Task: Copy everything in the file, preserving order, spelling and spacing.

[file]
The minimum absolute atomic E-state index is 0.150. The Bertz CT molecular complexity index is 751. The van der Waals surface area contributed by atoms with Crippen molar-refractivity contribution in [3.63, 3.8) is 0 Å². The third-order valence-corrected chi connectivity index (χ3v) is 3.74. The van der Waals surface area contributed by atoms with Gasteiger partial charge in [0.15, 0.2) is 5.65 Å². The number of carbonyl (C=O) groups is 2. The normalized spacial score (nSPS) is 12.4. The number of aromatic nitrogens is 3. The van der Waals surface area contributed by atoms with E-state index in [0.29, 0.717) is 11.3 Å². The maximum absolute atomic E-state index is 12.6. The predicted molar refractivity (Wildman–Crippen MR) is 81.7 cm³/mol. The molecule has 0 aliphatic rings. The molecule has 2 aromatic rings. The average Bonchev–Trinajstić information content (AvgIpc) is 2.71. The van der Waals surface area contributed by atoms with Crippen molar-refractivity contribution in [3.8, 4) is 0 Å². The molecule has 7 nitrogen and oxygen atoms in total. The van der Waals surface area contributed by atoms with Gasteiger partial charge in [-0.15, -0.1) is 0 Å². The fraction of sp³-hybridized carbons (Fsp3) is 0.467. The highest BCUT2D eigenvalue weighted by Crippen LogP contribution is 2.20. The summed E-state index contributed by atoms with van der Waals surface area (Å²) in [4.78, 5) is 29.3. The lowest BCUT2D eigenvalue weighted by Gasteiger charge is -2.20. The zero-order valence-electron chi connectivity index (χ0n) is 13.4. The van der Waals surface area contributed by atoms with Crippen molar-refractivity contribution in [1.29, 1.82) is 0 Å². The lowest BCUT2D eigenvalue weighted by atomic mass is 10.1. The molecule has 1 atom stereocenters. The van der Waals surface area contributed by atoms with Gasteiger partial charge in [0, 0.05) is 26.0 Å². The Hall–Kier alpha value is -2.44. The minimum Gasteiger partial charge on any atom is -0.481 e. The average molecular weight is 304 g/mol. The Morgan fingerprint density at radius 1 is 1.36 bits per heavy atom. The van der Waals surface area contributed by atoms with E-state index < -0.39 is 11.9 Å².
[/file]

The minimum absolute atomic E-state index is 0.150. The Bertz CT molecular complexity index is 751. The van der Waals surface area contributed by atoms with Crippen molar-refractivity contribution in [3.63, 3.8) is 0 Å². The third-order valence-corrected chi connectivity index (χ3v) is 3.74. The van der Waals surface area contributed by atoms with Gasteiger partial charge in [0.15, 0.2) is 5.65 Å². The number of carbonyl (C=O) groups is 2. The normalized spacial score (nSPS) is 12.4. The number of aromatic nitrogens is 3. The van der Waals surface area contributed by atoms with E-state index in [0.29, 0.717) is 11.3 Å². The maximum absolute atomic E-state index is 12.6. The predicted molar refractivity (Wildman–Crippen MR) is 81.7 cm³/mol. The molecule has 0 aliphatic rings. The molecule has 2 aromatic rings. The average Bonchev–Trinajstić information content (AvgIpc) is 2.71. The van der Waals surface area contributed by atoms with Crippen molar-refractivity contribution in [3.8, 4) is 0 Å². The molecule has 7 nitrogen and oxygen atoms in total. The van der Waals surface area contributed by atoms with Gasteiger partial charge in [-0.15, -0.1) is 0 Å². The fraction of sp³-hybridized carbons (Fsp3) is 0.467. The highest BCUT2D eigenvalue weighted by Crippen LogP contribution is 2.20. The summed E-state index contributed by atoms with van der Waals surface area (Å²) in [4.78, 5) is 29.3. The lowest BCUT2D eigenvalue weighted by Gasteiger charge is -2.20. The zero-order valence-electron chi connectivity index (χ0n) is 13.4. The van der Waals surface area contributed by atoms with Crippen molar-refractivity contribution in [1.29, 1.82) is 0 Å². The lowest BCUT2D eigenvalue weighted by atomic mass is 10.1. The molecule has 1 atom stereocenters. The van der Waals surface area contributed by atoms with Gasteiger partial charge in [0, 0.05) is 26.0 Å². The Hall–Kier alpha value is -2.44. The minimum Gasteiger partial charge on any atom is -0.481 e. The average molecular weight is 304 g/mol. The Morgan fingerprint density at radius 1 is 1.36 bits per heavy atom. The van der Waals surface area contributed by atoms with E-state index < -0.39 is 11.9 Å².